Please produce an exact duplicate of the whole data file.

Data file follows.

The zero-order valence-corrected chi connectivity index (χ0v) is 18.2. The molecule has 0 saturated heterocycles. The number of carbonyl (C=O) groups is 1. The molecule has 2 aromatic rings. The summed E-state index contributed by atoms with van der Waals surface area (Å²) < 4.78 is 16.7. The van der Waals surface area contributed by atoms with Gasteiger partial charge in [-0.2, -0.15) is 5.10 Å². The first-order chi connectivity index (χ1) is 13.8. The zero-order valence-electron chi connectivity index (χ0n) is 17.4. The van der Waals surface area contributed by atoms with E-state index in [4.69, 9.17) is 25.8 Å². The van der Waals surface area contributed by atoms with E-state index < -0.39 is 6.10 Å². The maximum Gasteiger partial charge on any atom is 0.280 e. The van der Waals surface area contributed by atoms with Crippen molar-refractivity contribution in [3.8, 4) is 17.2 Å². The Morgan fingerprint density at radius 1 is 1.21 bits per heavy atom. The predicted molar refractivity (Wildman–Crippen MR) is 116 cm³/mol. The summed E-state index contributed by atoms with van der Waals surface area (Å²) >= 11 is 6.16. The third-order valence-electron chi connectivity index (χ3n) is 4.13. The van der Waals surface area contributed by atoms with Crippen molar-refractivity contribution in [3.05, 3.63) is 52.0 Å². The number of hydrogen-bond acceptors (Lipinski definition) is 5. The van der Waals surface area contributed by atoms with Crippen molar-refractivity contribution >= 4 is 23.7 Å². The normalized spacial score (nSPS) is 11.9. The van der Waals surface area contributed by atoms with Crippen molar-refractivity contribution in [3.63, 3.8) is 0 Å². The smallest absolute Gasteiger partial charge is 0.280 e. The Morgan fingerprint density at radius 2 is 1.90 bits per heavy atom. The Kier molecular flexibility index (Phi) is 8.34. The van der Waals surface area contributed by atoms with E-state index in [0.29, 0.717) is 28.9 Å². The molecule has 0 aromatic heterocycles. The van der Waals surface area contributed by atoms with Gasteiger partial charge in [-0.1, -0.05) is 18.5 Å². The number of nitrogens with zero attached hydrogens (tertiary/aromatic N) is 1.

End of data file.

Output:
The zero-order valence-corrected chi connectivity index (χ0v) is 18.2. The molecule has 0 saturated heterocycles. The number of carbonyl (C=O) groups is 1. The molecule has 2 aromatic rings. The summed E-state index contributed by atoms with van der Waals surface area (Å²) < 4.78 is 16.7. The van der Waals surface area contributed by atoms with Gasteiger partial charge in [-0.2, -0.15) is 5.10 Å². The first-order chi connectivity index (χ1) is 13.8. The zero-order valence-electron chi connectivity index (χ0n) is 17.4. The van der Waals surface area contributed by atoms with E-state index in [4.69, 9.17) is 25.8 Å². The van der Waals surface area contributed by atoms with E-state index < -0.39 is 6.10 Å². The maximum Gasteiger partial charge on any atom is 0.280 e. The van der Waals surface area contributed by atoms with Crippen molar-refractivity contribution in [3.8, 4) is 17.2 Å². The Morgan fingerprint density at radius 1 is 1.21 bits per heavy atom. The predicted molar refractivity (Wildman–Crippen MR) is 116 cm³/mol. The summed E-state index contributed by atoms with van der Waals surface area (Å²) >= 11 is 6.16. The third-order valence-electron chi connectivity index (χ3n) is 4.13. The van der Waals surface area contributed by atoms with Crippen molar-refractivity contribution in [3.05, 3.63) is 52.0 Å². The number of hydrogen-bond acceptors (Lipinski definition) is 5. The van der Waals surface area contributed by atoms with Crippen molar-refractivity contribution >= 4 is 23.7 Å². The normalized spacial score (nSPS) is 11.9. The van der Waals surface area contributed by atoms with Crippen molar-refractivity contribution in [3.63, 3.8) is 0 Å². The smallest absolute Gasteiger partial charge is 0.280 e. The Morgan fingerprint density at radius 2 is 1.90 bits per heavy atom. The Kier molecular flexibility index (Phi) is 8.34. The van der Waals surface area contributed by atoms with E-state index in [0.29, 0.717) is 28.9 Å². The molecule has 0 aromatic heterocycles. The van der Waals surface area contributed by atoms with Gasteiger partial charge in [-0.1, -0.05) is 18.5 Å². The number of nitrogens with zero attached hydrogens (tertiary/aromatic N) is 1.